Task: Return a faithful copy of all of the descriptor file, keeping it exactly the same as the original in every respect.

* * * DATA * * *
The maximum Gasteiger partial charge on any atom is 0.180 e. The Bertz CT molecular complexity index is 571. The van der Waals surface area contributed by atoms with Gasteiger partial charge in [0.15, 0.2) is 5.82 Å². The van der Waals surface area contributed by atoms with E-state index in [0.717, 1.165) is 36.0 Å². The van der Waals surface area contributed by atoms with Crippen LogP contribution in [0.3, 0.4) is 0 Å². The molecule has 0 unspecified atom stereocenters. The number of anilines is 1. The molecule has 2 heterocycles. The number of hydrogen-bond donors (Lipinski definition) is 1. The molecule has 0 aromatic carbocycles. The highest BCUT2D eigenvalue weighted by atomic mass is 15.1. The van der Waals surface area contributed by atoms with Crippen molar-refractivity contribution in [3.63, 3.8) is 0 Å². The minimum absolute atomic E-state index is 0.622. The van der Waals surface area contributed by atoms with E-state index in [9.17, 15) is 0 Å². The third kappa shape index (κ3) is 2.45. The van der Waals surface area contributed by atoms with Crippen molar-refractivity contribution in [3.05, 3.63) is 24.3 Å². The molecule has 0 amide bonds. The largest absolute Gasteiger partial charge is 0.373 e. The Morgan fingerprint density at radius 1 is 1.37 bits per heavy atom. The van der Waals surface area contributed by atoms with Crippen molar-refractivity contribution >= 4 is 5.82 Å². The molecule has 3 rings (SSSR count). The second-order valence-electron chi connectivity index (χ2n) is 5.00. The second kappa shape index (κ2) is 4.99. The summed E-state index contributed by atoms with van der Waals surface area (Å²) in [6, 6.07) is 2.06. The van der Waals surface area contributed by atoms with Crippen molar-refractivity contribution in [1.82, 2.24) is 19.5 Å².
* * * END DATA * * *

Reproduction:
The maximum Gasteiger partial charge on any atom is 0.180 e. The Bertz CT molecular complexity index is 571. The van der Waals surface area contributed by atoms with Gasteiger partial charge in [0.15, 0.2) is 5.82 Å². The van der Waals surface area contributed by atoms with E-state index in [0.717, 1.165) is 36.0 Å². The van der Waals surface area contributed by atoms with Crippen LogP contribution in [0.3, 0.4) is 0 Å². The molecule has 0 unspecified atom stereocenters. The number of anilines is 1. The molecule has 2 heterocycles. The number of hydrogen-bond donors (Lipinski definition) is 1. The molecule has 0 aromatic carbocycles. The highest BCUT2D eigenvalue weighted by atomic mass is 15.1. The van der Waals surface area contributed by atoms with Crippen molar-refractivity contribution in [3.63, 3.8) is 0 Å². The minimum absolute atomic E-state index is 0.622. The van der Waals surface area contributed by atoms with E-state index in [9.17, 15) is 0 Å². The third kappa shape index (κ3) is 2.45. The van der Waals surface area contributed by atoms with Crippen molar-refractivity contribution in [3.05, 3.63) is 24.3 Å². The molecule has 0 amide bonds. The largest absolute Gasteiger partial charge is 0.373 e. The Morgan fingerprint density at radius 1 is 1.37 bits per heavy atom. The van der Waals surface area contributed by atoms with Crippen molar-refractivity contribution >= 4 is 5.82 Å². The molecule has 3 rings (SSSR count). The second-order valence-electron chi connectivity index (χ2n) is 5.00. The second kappa shape index (κ2) is 4.99. The summed E-state index contributed by atoms with van der Waals surface area (Å²) in [6, 6.07) is 2.06. The van der Waals surface area contributed by atoms with Crippen molar-refractivity contribution in [1.82, 2.24) is 19.5 Å².